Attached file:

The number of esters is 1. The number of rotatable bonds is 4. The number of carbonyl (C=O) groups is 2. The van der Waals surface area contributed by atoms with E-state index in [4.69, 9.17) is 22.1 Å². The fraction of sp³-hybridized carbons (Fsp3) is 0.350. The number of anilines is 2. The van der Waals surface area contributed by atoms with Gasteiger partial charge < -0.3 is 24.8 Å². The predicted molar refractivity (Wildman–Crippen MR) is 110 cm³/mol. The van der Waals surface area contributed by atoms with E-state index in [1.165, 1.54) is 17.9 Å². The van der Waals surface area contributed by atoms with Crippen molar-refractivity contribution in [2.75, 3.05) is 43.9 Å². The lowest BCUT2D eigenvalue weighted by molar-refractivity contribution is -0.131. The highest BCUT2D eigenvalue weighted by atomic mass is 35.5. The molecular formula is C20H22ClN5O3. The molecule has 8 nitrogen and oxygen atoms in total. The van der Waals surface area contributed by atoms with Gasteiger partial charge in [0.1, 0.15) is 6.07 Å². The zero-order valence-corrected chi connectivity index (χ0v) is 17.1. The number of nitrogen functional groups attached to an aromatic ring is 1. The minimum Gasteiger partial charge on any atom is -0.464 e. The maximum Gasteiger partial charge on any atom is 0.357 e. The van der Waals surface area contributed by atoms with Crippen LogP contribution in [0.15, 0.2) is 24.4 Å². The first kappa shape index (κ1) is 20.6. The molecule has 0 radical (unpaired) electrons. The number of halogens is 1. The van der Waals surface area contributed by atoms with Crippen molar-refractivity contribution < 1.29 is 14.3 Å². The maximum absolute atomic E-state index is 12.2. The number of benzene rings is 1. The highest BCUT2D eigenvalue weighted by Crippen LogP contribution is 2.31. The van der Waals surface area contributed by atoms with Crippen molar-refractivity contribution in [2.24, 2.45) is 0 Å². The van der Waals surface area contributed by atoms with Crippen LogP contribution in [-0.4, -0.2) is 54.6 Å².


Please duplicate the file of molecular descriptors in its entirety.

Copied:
The number of esters is 1. The number of rotatable bonds is 4. The number of carbonyl (C=O) groups is 2. The van der Waals surface area contributed by atoms with E-state index in [4.69, 9.17) is 22.1 Å². The fraction of sp³-hybridized carbons (Fsp3) is 0.350. The number of anilines is 2. The van der Waals surface area contributed by atoms with Gasteiger partial charge < -0.3 is 24.8 Å². The predicted molar refractivity (Wildman–Crippen MR) is 110 cm³/mol. The van der Waals surface area contributed by atoms with E-state index in [1.165, 1.54) is 17.9 Å². The van der Waals surface area contributed by atoms with Crippen molar-refractivity contribution in [2.75, 3.05) is 43.9 Å². The lowest BCUT2D eigenvalue weighted by molar-refractivity contribution is -0.131. The highest BCUT2D eigenvalue weighted by atomic mass is 35.5. The molecular formula is C20H22ClN5O3. The molecule has 8 nitrogen and oxygen atoms in total. The van der Waals surface area contributed by atoms with Gasteiger partial charge in [0.1, 0.15) is 6.07 Å². The zero-order valence-corrected chi connectivity index (χ0v) is 17.1. The number of nitrogen functional groups attached to an aromatic ring is 1. The minimum Gasteiger partial charge on any atom is -0.464 e. The maximum Gasteiger partial charge on any atom is 0.357 e. The van der Waals surface area contributed by atoms with Crippen LogP contribution in [0.15, 0.2) is 24.4 Å². The first kappa shape index (κ1) is 20.6. The molecule has 0 radical (unpaired) electrons. The number of halogens is 1. The van der Waals surface area contributed by atoms with Crippen molar-refractivity contribution < 1.29 is 14.3 Å². The maximum absolute atomic E-state index is 12.2. The number of benzene rings is 1. The highest BCUT2D eigenvalue weighted by Crippen LogP contribution is 2.31. The van der Waals surface area contributed by atoms with Crippen molar-refractivity contribution in [2.24, 2.45) is 0 Å². The van der Waals surface area contributed by atoms with Crippen LogP contribution in [-0.4, -0.2) is 54.6 Å².